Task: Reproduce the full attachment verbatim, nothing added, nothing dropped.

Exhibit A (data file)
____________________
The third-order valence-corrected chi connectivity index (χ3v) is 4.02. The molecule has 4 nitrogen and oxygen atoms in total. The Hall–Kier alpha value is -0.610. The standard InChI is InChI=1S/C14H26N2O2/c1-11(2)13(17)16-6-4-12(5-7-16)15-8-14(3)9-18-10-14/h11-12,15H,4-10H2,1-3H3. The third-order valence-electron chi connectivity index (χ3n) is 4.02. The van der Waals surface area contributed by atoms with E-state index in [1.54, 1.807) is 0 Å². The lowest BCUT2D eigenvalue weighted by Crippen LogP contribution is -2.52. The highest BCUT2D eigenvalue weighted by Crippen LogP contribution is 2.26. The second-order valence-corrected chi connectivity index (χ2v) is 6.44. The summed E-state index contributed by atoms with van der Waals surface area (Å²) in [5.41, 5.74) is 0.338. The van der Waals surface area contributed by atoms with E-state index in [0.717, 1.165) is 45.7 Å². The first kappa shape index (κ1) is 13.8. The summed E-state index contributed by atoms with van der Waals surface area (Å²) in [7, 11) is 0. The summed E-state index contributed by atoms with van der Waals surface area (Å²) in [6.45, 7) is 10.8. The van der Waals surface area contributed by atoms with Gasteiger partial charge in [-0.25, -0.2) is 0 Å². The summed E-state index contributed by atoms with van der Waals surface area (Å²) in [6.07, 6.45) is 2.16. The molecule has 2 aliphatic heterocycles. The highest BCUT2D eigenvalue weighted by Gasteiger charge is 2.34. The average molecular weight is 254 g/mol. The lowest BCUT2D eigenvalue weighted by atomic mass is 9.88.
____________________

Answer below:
The third-order valence-corrected chi connectivity index (χ3v) is 4.02. The molecule has 4 nitrogen and oxygen atoms in total. The Hall–Kier alpha value is -0.610. The standard InChI is InChI=1S/C14H26N2O2/c1-11(2)13(17)16-6-4-12(5-7-16)15-8-14(3)9-18-10-14/h11-12,15H,4-10H2,1-3H3. The third-order valence-electron chi connectivity index (χ3n) is 4.02. The van der Waals surface area contributed by atoms with E-state index in [1.54, 1.807) is 0 Å². The lowest BCUT2D eigenvalue weighted by Crippen LogP contribution is -2.52. The highest BCUT2D eigenvalue weighted by Crippen LogP contribution is 2.26. The second-order valence-corrected chi connectivity index (χ2v) is 6.44. The summed E-state index contributed by atoms with van der Waals surface area (Å²) in [5.41, 5.74) is 0.338. The van der Waals surface area contributed by atoms with E-state index in [0.717, 1.165) is 45.7 Å². The first kappa shape index (κ1) is 13.8. The summed E-state index contributed by atoms with van der Waals surface area (Å²) in [7, 11) is 0. The summed E-state index contributed by atoms with van der Waals surface area (Å²) in [6.45, 7) is 10.8. The van der Waals surface area contributed by atoms with Gasteiger partial charge in [-0.25, -0.2) is 0 Å². The summed E-state index contributed by atoms with van der Waals surface area (Å²) in [6.07, 6.45) is 2.16. The molecule has 2 aliphatic heterocycles. The highest BCUT2D eigenvalue weighted by Gasteiger charge is 2.34. The average molecular weight is 254 g/mol. The lowest BCUT2D eigenvalue weighted by atomic mass is 9.88.